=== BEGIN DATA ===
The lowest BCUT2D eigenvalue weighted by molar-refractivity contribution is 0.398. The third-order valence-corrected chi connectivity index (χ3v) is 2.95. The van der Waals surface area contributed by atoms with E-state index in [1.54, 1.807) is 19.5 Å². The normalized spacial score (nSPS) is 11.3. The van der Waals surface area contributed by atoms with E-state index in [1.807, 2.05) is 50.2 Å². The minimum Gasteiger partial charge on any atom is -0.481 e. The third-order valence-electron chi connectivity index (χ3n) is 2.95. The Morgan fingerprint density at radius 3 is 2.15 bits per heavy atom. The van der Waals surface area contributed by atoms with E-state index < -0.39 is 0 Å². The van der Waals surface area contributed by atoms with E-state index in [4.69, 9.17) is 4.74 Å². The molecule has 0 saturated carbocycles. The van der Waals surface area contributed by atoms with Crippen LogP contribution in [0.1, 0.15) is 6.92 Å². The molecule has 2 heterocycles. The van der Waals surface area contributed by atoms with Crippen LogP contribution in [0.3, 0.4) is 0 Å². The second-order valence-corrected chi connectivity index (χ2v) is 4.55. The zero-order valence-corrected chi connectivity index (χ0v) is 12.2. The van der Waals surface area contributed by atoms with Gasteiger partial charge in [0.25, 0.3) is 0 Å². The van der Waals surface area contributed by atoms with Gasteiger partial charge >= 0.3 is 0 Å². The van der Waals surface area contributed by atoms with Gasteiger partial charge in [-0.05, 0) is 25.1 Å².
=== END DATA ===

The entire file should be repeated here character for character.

The lowest BCUT2D eigenvalue weighted by molar-refractivity contribution is 0.398. The third-order valence-corrected chi connectivity index (χ3v) is 2.95. The van der Waals surface area contributed by atoms with E-state index in [1.54, 1.807) is 19.5 Å². The normalized spacial score (nSPS) is 11.3. The van der Waals surface area contributed by atoms with E-state index in [1.807, 2.05) is 50.2 Å². The minimum Gasteiger partial charge on any atom is -0.481 e. The third-order valence-electron chi connectivity index (χ3n) is 2.95. The Morgan fingerprint density at radius 3 is 2.15 bits per heavy atom. The van der Waals surface area contributed by atoms with E-state index < -0.39 is 0 Å². The van der Waals surface area contributed by atoms with E-state index in [4.69, 9.17) is 4.74 Å². The molecule has 0 saturated carbocycles. The van der Waals surface area contributed by atoms with Crippen LogP contribution in [0.1, 0.15) is 6.92 Å². The molecule has 2 heterocycles. The van der Waals surface area contributed by atoms with Crippen LogP contribution in [0.3, 0.4) is 0 Å². The second-order valence-corrected chi connectivity index (χ2v) is 4.55. The zero-order valence-corrected chi connectivity index (χ0v) is 12.2. The van der Waals surface area contributed by atoms with Gasteiger partial charge in [0.25, 0.3) is 0 Å². The van der Waals surface area contributed by atoms with Gasteiger partial charge >= 0.3 is 0 Å². The van der Waals surface area contributed by atoms with Gasteiger partial charge in [-0.05, 0) is 25.1 Å².